The Northern Dolomites system is the most extensive in the Dolomites UNESCO World Heritage List, stretching from Val Pusteria/Pustertal, to Val Badia/Gadertal from the valleys of Sesto/Sexten and San Cassiano/St.Kassian to the Boite and Piave ones. The system consists of four main areas: the Sesto/Sexten – Cadini Dolomites, the Fanes – Senes – Braies/Prags chains with the Tofane, the Cristallo, and the Cadore Dolomites. The Northern Dolomites system has an extraordinarily rich heritage in terms of landscape, natural history and geology. Because of this and the sheer size of the area, three protected areas have been created to safeguard and enhance its natural beauty: Parco Naturale Fanes – Senes – Braies / Naturpark Fanes – Senes – Prags, Parco Naturale Tre Cime / Naturpark Drei Zinnen, and Parco Naturale delle Dolomiti d’Ampezzo.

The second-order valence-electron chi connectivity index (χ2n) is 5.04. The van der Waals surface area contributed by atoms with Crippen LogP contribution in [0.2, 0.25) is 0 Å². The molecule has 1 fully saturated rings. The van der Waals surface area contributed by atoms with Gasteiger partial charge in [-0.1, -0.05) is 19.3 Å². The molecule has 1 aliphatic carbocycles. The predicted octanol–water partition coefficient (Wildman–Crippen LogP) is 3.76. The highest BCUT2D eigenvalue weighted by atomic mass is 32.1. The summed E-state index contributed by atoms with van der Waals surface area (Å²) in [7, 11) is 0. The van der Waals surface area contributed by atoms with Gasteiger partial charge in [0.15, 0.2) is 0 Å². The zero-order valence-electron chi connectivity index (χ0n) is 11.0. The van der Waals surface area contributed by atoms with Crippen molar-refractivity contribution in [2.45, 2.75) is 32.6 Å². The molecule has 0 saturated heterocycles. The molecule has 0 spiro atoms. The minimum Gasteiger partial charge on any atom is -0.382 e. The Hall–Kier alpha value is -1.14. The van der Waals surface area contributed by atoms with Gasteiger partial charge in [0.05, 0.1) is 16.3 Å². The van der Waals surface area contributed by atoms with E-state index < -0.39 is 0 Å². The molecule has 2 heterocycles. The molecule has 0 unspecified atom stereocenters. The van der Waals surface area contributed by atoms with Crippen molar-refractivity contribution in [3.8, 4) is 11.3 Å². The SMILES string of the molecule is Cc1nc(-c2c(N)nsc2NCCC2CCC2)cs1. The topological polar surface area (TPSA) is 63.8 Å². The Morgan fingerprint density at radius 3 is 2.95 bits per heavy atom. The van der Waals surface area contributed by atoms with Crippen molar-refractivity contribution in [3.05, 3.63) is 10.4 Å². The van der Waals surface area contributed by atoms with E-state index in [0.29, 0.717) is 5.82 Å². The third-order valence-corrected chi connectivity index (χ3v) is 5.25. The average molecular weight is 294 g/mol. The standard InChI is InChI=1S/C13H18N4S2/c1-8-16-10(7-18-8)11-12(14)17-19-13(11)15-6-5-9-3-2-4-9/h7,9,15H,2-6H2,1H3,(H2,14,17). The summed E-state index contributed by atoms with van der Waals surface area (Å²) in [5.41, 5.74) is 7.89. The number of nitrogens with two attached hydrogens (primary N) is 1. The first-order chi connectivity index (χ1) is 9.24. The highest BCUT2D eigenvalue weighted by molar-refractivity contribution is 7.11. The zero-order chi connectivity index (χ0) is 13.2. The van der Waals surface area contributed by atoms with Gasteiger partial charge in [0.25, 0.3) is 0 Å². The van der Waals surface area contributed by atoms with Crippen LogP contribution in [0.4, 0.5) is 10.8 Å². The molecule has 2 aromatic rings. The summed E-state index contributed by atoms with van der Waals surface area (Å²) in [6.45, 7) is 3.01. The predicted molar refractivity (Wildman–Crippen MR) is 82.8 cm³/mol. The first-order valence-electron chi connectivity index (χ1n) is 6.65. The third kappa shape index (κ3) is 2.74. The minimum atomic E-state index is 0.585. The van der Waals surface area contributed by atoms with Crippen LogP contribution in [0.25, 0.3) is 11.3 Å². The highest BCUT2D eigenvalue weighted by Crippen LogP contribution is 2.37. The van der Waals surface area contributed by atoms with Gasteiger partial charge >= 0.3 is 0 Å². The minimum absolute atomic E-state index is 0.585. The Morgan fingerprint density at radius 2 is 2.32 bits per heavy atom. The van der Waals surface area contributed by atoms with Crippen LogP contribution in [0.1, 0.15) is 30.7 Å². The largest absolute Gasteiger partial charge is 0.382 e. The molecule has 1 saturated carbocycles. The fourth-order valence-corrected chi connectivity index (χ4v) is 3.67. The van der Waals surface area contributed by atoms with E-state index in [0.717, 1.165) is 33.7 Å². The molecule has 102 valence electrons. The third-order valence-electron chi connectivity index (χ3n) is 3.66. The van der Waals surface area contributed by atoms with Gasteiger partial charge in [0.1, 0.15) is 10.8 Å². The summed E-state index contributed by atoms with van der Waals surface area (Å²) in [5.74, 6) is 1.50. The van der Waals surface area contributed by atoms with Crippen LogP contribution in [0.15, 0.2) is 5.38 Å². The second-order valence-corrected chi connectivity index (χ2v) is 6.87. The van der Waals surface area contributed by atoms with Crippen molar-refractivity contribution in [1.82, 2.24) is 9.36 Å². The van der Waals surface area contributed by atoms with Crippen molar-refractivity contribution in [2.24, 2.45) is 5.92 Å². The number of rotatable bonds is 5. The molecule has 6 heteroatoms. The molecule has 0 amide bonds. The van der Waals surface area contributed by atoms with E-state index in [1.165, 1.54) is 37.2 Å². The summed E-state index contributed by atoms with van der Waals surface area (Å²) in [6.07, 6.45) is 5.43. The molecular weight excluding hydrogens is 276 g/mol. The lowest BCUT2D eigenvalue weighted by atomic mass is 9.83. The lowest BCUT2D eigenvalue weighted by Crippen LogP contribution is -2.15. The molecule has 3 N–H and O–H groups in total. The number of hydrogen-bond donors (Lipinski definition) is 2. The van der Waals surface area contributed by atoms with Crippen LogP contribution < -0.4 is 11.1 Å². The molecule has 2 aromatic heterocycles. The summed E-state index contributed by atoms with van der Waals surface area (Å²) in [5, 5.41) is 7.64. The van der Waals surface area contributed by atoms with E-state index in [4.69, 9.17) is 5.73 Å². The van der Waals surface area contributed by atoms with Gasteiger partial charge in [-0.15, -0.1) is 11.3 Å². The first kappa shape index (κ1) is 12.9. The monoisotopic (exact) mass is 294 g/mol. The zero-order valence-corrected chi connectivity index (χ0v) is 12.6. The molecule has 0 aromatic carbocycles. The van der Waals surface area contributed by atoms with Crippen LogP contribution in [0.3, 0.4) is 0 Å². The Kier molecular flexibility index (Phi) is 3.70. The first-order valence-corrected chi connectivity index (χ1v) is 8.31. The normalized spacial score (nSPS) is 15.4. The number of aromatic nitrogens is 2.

The Puez – Odle/Geisler system is entirely contained within the protected area of the Parco Naturale Puez – Odle/Naturpark Puez – Geisler. It is made up of a relatively compact mountain chain surrounded by three delightful valleys: Val di Funes/Villnösser Tal to the North, Val Badia/Gadertal to the East, and Val Gardena/Grödental to the South. The Parco Naturale Puez – Odle/Naturpark Puez – Geisler is a veritable geological treasure trove, and the reason why it is often called “The Earth’s History Book”. The dazzling array of geological phenomena tells its story in terms that are plain to see, as do the landscapes, ranging from limestone plateaus to rolling pasturelands, from majestic peaks and dizzying rock walls to deep canyons and of course magical woodlands.